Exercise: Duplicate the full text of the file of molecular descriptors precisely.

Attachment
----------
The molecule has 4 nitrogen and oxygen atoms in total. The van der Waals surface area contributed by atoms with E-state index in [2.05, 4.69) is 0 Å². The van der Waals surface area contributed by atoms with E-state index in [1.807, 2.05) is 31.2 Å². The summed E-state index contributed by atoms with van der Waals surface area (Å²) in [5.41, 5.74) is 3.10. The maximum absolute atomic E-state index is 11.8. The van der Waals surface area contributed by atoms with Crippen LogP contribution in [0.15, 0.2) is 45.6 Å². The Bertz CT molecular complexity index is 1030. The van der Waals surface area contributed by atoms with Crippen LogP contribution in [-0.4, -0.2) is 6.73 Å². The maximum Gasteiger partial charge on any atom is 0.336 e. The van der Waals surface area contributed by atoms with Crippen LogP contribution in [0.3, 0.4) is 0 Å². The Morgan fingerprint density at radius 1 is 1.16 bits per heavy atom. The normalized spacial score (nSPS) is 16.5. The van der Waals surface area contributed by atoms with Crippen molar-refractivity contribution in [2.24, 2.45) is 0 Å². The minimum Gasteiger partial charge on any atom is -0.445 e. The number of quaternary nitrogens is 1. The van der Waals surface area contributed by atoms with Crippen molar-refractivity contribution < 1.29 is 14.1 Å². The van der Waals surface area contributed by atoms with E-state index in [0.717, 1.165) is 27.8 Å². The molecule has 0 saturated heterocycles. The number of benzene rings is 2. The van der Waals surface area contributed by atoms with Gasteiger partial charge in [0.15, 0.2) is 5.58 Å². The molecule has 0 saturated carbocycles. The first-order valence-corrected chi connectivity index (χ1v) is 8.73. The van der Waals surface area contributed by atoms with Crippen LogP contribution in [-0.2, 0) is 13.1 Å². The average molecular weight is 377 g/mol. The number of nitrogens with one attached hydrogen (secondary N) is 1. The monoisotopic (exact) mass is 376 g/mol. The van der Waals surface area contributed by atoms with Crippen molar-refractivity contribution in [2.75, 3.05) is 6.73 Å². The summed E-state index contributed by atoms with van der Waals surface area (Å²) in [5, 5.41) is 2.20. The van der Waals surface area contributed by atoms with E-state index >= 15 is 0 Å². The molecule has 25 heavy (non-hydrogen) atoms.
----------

The molecule has 4 nitrogen and oxygen atoms in total. The van der Waals surface area contributed by atoms with E-state index in [2.05, 4.69) is 0 Å². The van der Waals surface area contributed by atoms with E-state index in [1.807, 2.05) is 31.2 Å². The summed E-state index contributed by atoms with van der Waals surface area (Å²) in [5.41, 5.74) is 3.10. The maximum absolute atomic E-state index is 11.8. The van der Waals surface area contributed by atoms with Crippen LogP contribution in [0.15, 0.2) is 45.6 Å². The Bertz CT molecular complexity index is 1030. The van der Waals surface area contributed by atoms with Crippen LogP contribution in [-0.4, -0.2) is 6.73 Å². The maximum Gasteiger partial charge on any atom is 0.336 e. The van der Waals surface area contributed by atoms with Crippen LogP contribution in [0.3, 0.4) is 0 Å². The Morgan fingerprint density at radius 1 is 1.16 bits per heavy atom. The normalized spacial score (nSPS) is 16.5. The van der Waals surface area contributed by atoms with Crippen molar-refractivity contribution in [2.24, 2.45) is 0 Å². The minimum Gasteiger partial charge on any atom is -0.445 e. The number of quaternary nitrogens is 1. The van der Waals surface area contributed by atoms with Crippen molar-refractivity contribution < 1.29 is 14.1 Å². The van der Waals surface area contributed by atoms with E-state index in [0.717, 1.165) is 27.8 Å². The molecule has 0 saturated heterocycles. The number of benzene rings is 2. The van der Waals surface area contributed by atoms with Gasteiger partial charge in [0.15, 0.2) is 5.58 Å². The molecule has 0 saturated carbocycles. The first-order valence-corrected chi connectivity index (χ1v) is 8.73. The van der Waals surface area contributed by atoms with Crippen LogP contribution in [-0.2, 0) is 13.1 Å². The average molecular weight is 377 g/mol. The number of nitrogens with one attached hydrogen (secondary N) is 1. The monoisotopic (exact) mass is 376 g/mol. The van der Waals surface area contributed by atoms with Crippen molar-refractivity contribution in [2.75, 3.05) is 6.73 Å². The summed E-state index contributed by atoms with van der Waals surface area (Å²) in [5, 5.41) is 2.20. The van der Waals surface area contributed by atoms with E-state index >= 15 is 0 Å². The molecule has 25 heavy (non-hydrogen) atoms.